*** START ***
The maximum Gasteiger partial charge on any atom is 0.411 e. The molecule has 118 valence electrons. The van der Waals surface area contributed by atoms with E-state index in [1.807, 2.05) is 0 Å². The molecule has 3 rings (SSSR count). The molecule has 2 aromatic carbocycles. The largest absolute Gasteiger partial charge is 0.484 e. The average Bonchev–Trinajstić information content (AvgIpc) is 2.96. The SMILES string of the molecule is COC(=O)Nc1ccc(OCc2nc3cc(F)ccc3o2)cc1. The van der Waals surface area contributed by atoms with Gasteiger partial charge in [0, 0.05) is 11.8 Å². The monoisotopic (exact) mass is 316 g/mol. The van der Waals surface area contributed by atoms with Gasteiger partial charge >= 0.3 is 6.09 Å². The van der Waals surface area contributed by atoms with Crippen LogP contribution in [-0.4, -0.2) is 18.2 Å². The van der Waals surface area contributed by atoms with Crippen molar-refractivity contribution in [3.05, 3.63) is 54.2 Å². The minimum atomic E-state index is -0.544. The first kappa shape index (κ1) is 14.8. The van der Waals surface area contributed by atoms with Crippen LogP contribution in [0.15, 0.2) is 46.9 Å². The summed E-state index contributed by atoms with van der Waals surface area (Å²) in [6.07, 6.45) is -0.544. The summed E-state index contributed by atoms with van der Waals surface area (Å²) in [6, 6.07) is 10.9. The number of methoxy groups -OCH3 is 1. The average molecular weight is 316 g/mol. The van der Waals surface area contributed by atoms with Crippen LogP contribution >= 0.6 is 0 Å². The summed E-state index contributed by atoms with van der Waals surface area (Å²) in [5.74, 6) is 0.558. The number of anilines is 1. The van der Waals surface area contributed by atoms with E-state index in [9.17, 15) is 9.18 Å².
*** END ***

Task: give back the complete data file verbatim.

The maximum Gasteiger partial charge on any atom is 0.411 e. The molecule has 118 valence electrons. The van der Waals surface area contributed by atoms with E-state index in [1.807, 2.05) is 0 Å². The molecule has 3 rings (SSSR count). The molecule has 2 aromatic carbocycles. The largest absolute Gasteiger partial charge is 0.484 e. The average Bonchev–Trinajstić information content (AvgIpc) is 2.96. The SMILES string of the molecule is COC(=O)Nc1ccc(OCc2nc3cc(F)ccc3o2)cc1. The van der Waals surface area contributed by atoms with Gasteiger partial charge in [0, 0.05) is 11.8 Å². The monoisotopic (exact) mass is 316 g/mol. The van der Waals surface area contributed by atoms with Gasteiger partial charge >= 0.3 is 6.09 Å². The van der Waals surface area contributed by atoms with Crippen LogP contribution in [-0.4, -0.2) is 18.2 Å². The van der Waals surface area contributed by atoms with Crippen molar-refractivity contribution in [3.05, 3.63) is 54.2 Å². The minimum atomic E-state index is -0.544. The first kappa shape index (κ1) is 14.8. The van der Waals surface area contributed by atoms with Crippen LogP contribution in [0.15, 0.2) is 46.9 Å². The summed E-state index contributed by atoms with van der Waals surface area (Å²) in [6.07, 6.45) is -0.544. The summed E-state index contributed by atoms with van der Waals surface area (Å²) in [6, 6.07) is 10.9. The number of methoxy groups -OCH3 is 1. The average molecular weight is 316 g/mol. The van der Waals surface area contributed by atoms with Crippen LogP contribution >= 0.6 is 0 Å². The summed E-state index contributed by atoms with van der Waals surface area (Å²) in [5.74, 6) is 0.558. The number of anilines is 1. The van der Waals surface area contributed by atoms with E-state index in [9.17, 15) is 9.18 Å².